9/05/2005

The Reciprocating Effect of Political Extremism

One of the more common activities within the political blogosphere, on both sides of the political divide, is to gloat/agonize over a statement by someone on the other side that demonstrates inhuman callousness or simple evil, the better to demonize the associated political faction. Examples: Air America host Randi Rhodes says that President Bush "takes a lot of joy" from seeing dead Democrats, while the Reverend Bill Shanks says that New Orleans had it coming for being morally corrupt. There are countless other examples of such things, and the reactions from the other side, from every single event of political consequence in the last several years; it is a pattern that we in the blogosphere have grown used to.

One thing I have noticed for a while is that very often, a heinous bit of drivel will often inspire similarly heinous responses. Consider this (depressingly familiar) hypothetical: a conservative/liberal site will quote a liberal/conservative pundit saying that all Republicans/Democrats are evil. Commenters go in a frenzy, soon slipping into blanket condemnations of all liberals/conservatives for being evil. Thus, what begins as a way of castigating the other side for violating standards of simple decency in political discussion will end by infecting your own side with the same sort of extreme us-vs.-them Manichaean dogma.

This is not an argument for moral relativism. When two sides are in conflict, one must necessarily be superior to the other. But people should be careful not to let this sort of ideological backwash contaminate their own thinking, or influence their decisions. The fact is that the majority of both parties is made up of decent people. On the other hand, it is to the shame of the Democratic Party that instead of marginalizing this sort of extremism (as the Republicans did to Pat Buchanan, David Duke, or even Trent Lott for a much less serious offense), the Democrats have instead embraced it. Consider the implausibiliy of RNC chairman Ken Mehlman ever saying, "I hate Democrats and all that they stand for," and then consider that DNC chairman Howard Dean said precisely that about Republicans!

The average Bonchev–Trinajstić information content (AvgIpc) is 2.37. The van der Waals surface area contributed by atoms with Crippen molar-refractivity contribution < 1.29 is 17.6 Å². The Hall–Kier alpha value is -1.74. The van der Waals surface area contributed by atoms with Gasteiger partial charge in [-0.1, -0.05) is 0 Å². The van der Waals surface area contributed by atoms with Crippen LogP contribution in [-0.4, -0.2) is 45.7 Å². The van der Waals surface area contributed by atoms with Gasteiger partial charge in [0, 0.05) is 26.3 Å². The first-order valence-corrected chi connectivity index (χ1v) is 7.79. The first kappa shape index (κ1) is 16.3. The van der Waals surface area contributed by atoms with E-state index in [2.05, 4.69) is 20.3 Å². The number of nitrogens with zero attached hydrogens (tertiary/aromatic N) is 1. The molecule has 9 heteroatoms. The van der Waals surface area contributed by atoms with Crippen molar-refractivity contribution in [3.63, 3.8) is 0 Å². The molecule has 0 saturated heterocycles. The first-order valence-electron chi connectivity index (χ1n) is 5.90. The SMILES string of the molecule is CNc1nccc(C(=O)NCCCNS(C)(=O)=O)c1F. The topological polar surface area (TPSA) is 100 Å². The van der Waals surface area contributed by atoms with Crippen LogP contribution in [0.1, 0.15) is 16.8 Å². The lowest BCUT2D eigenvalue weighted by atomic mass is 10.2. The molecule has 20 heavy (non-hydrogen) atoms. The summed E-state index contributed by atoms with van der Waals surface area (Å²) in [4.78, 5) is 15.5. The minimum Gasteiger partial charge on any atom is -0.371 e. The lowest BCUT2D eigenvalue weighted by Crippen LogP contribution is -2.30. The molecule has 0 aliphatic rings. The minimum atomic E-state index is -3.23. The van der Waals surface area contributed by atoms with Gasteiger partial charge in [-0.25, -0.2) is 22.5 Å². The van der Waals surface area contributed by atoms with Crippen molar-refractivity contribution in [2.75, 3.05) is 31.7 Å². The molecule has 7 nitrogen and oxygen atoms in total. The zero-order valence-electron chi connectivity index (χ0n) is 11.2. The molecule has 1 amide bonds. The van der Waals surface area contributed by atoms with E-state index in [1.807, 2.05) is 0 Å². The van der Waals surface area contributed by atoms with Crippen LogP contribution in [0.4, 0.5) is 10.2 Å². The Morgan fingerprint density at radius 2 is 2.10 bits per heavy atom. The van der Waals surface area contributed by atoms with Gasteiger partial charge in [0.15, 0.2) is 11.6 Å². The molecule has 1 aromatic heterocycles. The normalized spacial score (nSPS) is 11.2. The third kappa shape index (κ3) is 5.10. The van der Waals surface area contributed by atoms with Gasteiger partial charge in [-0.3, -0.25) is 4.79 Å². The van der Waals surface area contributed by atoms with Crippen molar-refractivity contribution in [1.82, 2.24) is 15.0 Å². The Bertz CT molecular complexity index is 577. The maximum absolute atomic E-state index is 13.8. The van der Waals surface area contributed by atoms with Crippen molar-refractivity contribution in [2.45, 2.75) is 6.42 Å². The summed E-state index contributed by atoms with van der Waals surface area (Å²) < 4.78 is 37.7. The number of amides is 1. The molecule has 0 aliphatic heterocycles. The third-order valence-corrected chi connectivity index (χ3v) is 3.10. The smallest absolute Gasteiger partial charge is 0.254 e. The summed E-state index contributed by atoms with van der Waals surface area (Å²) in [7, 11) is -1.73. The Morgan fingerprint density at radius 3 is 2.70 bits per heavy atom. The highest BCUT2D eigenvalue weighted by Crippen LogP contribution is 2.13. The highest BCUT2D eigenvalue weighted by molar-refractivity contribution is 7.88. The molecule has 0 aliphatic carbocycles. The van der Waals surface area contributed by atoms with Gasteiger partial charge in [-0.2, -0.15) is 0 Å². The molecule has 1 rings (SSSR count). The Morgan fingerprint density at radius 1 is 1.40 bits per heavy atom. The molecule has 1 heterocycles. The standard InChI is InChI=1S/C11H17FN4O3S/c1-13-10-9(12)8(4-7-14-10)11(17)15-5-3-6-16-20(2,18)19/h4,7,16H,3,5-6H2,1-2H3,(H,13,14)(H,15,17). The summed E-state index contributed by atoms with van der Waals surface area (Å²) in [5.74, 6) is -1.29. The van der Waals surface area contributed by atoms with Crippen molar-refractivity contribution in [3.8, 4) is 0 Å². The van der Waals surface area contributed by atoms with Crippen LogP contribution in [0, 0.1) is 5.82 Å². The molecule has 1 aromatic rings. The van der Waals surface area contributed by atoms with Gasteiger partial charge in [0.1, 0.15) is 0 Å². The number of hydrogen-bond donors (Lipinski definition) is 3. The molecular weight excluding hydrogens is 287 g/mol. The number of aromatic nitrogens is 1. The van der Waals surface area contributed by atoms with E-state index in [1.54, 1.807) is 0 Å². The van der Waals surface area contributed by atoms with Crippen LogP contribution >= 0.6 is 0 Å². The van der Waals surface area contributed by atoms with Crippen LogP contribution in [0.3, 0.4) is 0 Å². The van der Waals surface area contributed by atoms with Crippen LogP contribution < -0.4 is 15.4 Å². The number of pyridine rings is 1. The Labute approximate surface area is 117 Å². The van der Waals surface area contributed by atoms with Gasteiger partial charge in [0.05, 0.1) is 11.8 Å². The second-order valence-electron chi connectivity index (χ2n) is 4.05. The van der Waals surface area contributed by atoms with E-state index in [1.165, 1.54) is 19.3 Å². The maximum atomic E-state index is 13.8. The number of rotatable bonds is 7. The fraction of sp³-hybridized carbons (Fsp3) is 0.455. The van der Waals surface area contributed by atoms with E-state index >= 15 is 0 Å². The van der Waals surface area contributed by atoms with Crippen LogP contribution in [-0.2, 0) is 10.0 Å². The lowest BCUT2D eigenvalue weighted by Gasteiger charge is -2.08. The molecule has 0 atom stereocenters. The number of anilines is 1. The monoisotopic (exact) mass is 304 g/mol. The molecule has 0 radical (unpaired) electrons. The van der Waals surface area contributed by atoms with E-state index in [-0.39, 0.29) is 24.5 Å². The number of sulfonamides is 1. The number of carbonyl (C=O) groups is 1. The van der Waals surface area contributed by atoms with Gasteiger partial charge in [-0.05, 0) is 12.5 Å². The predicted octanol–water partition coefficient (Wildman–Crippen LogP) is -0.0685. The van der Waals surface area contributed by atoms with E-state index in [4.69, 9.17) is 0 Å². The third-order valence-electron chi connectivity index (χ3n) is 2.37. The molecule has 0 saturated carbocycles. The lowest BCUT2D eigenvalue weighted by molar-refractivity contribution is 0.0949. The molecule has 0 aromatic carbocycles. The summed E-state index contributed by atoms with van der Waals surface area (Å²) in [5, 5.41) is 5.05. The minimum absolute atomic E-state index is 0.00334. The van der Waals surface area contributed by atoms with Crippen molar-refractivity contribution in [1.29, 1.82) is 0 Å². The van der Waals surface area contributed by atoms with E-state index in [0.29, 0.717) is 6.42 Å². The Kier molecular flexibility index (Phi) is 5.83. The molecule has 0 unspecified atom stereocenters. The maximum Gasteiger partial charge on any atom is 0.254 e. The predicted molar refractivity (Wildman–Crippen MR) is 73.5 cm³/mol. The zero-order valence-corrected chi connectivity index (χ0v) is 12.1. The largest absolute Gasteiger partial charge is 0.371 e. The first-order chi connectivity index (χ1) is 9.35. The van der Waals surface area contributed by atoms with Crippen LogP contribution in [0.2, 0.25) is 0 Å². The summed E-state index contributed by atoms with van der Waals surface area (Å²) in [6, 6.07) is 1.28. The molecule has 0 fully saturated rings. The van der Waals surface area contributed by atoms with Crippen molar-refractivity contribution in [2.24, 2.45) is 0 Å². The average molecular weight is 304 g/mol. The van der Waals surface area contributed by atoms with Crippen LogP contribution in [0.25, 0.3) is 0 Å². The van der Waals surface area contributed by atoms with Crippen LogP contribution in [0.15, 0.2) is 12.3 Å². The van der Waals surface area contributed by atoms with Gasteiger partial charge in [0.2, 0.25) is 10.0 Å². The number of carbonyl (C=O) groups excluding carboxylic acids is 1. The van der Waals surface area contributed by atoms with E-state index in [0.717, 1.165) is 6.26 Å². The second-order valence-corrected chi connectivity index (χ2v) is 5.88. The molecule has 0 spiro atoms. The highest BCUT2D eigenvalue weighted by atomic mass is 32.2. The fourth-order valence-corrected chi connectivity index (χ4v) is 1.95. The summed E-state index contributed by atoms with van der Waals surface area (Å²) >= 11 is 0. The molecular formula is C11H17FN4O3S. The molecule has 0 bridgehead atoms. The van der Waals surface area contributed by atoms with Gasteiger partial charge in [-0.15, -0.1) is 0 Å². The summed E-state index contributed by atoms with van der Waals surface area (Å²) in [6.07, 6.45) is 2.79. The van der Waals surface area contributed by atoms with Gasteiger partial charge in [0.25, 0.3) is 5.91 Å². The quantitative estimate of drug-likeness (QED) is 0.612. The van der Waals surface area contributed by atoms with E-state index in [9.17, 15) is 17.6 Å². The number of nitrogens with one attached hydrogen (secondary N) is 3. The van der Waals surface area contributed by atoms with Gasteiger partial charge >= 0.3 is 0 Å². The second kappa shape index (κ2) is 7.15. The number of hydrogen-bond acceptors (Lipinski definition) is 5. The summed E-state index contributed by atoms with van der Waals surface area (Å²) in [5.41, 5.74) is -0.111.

I think, though, this has much to do with being the party out of power. During the Clinton years, Republicans were rather nasty in their own right. Indeed, much of what made me a supporter of the Democrats back then was the vitriol coming from the Right (along with a simplistic acceptance of NPR's reporting…), just as I tend to oppose the Democrats now because of the blatant derangement of their national leadership, to say nothing of the hard-core grassroots.

But what I see now is an incredibly dangerous effect of the instant communication that the Internet allows. Because everyone can now see the worst that a given faction has to offer in real time, it becomes very easy to judge that entire faction on the basis of its most vile members. This inspires a hardening of one's own positions in response. Rinse, repeat, rinse, repeat. Is it any surprise that many speak of an emerging ideological civil war in America, a rending of the social fabric?

Now, members of the other side must be opposed by any means necessary regardless of the costs, simply because the other side is Darkness Incarnate. Worse, by allowing our thoughts to be shaped by such hatred, we become a little bit more like what we despise. This of course makes the problem all the more acute.

What can be done? Are we past the point where simple decency can win the day?

2 comments:

Anonymous said...

Blogging the Hurricane, Day 8: Updates on the Disaster, and the Media Coverage, All Day Monday
As we have done for the past week, we will provide updates all day on media reports from the disaster zone, mainly from local newspapers, blogs and readers' forums, latest news on top.
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Come and check it out if you get time :-) Tom

Mastiff said...

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